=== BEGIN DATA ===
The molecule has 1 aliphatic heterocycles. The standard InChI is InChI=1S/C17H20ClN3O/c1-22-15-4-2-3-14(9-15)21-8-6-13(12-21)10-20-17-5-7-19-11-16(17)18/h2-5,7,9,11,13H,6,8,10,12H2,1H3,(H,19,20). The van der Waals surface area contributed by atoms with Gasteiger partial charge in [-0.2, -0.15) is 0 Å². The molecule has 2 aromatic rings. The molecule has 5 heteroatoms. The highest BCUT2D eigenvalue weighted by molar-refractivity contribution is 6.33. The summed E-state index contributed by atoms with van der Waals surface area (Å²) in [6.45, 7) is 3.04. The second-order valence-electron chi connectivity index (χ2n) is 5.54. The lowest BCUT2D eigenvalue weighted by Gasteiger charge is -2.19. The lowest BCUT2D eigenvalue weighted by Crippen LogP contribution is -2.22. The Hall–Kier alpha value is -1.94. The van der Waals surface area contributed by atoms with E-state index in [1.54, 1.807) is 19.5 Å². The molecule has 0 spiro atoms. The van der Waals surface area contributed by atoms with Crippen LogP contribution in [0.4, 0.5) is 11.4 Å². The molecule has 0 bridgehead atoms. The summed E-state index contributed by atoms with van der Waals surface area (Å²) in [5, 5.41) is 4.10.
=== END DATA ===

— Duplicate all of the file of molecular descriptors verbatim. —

The molecule has 1 aliphatic heterocycles. The standard InChI is InChI=1S/C17H20ClN3O/c1-22-15-4-2-3-14(9-15)21-8-6-13(12-21)10-20-17-5-7-19-11-16(17)18/h2-5,7,9,11,13H,6,8,10,12H2,1H3,(H,19,20). The van der Waals surface area contributed by atoms with Gasteiger partial charge in [-0.2, -0.15) is 0 Å². The molecule has 2 aromatic rings. The molecule has 5 heteroatoms. The highest BCUT2D eigenvalue weighted by molar-refractivity contribution is 6.33. The summed E-state index contributed by atoms with van der Waals surface area (Å²) in [6.45, 7) is 3.04. The second-order valence-electron chi connectivity index (χ2n) is 5.54. The lowest BCUT2D eigenvalue weighted by Gasteiger charge is -2.19. The lowest BCUT2D eigenvalue weighted by Crippen LogP contribution is -2.22. The Hall–Kier alpha value is -1.94. The van der Waals surface area contributed by atoms with E-state index in [1.54, 1.807) is 19.5 Å². The molecule has 0 spiro atoms. The van der Waals surface area contributed by atoms with Crippen LogP contribution in [0.4, 0.5) is 11.4 Å². The molecule has 0 bridgehead atoms. The summed E-state index contributed by atoms with van der Waals surface area (Å²) in [5, 5.41) is 4.10.